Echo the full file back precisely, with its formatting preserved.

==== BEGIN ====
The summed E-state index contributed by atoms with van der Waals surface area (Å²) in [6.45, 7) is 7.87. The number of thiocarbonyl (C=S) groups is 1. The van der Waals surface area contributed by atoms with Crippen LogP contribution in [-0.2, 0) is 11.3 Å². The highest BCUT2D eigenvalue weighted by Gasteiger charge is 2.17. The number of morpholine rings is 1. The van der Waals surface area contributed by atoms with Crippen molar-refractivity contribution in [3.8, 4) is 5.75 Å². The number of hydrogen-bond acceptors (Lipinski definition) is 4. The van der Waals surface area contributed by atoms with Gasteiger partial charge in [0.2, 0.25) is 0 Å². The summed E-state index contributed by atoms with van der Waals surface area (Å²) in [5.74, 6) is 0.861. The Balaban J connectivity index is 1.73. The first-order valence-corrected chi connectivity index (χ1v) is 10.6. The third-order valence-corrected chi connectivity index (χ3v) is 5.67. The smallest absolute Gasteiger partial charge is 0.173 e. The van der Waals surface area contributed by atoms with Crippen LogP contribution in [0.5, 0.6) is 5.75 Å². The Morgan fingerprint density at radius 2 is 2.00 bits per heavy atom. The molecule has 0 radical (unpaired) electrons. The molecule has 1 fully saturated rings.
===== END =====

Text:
The summed E-state index contributed by atoms with van der Waals surface area (Å²) in [6.45, 7) is 7.87. The number of thiocarbonyl (C=S) groups is 1. The van der Waals surface area contributed by atoms with Crippen LogP contribution in [-0.2, 0) is 11.3 Å². The highest BCUT2D eigenvalue weighted by Gasteiger charge is 2.17. The number of morpholine rings is 1. The van der Waals surface area contributed by atoms with Crippen molar-refractivity contribution in [3.8, 4) is 5.75 Å². The number of hydrogen-bond acceptors (Lipinski definition) is 4. The van der Waals surface area contributed by atoms with Gasteiger partial charge in [0.2, 0.25) is 0 Å². The summed E-state index contributed by atoms with van der Waals surface area (Å²) in [5.74, 6) is 0.861. The Balaban J connectivity index is 1.73. The first-order valence-corrected chi connectivity index (χ1v) is 10.6. The third-order valence-corrected chi connectivity index (χ3v) is 5.67. The smallest absolute Gasteiger partial charge is 0.173 e. The van der Waals surface area contributed by atoms with Crippen LogP contribution in [0.5, 0.6) is 5.75 Å². The Morgan fingerprint density at radius 2 is 2.00 bits per heavy atom. The molecule has 0 radical (unpaired) electrons. The molecule has 1 fully saturated rings.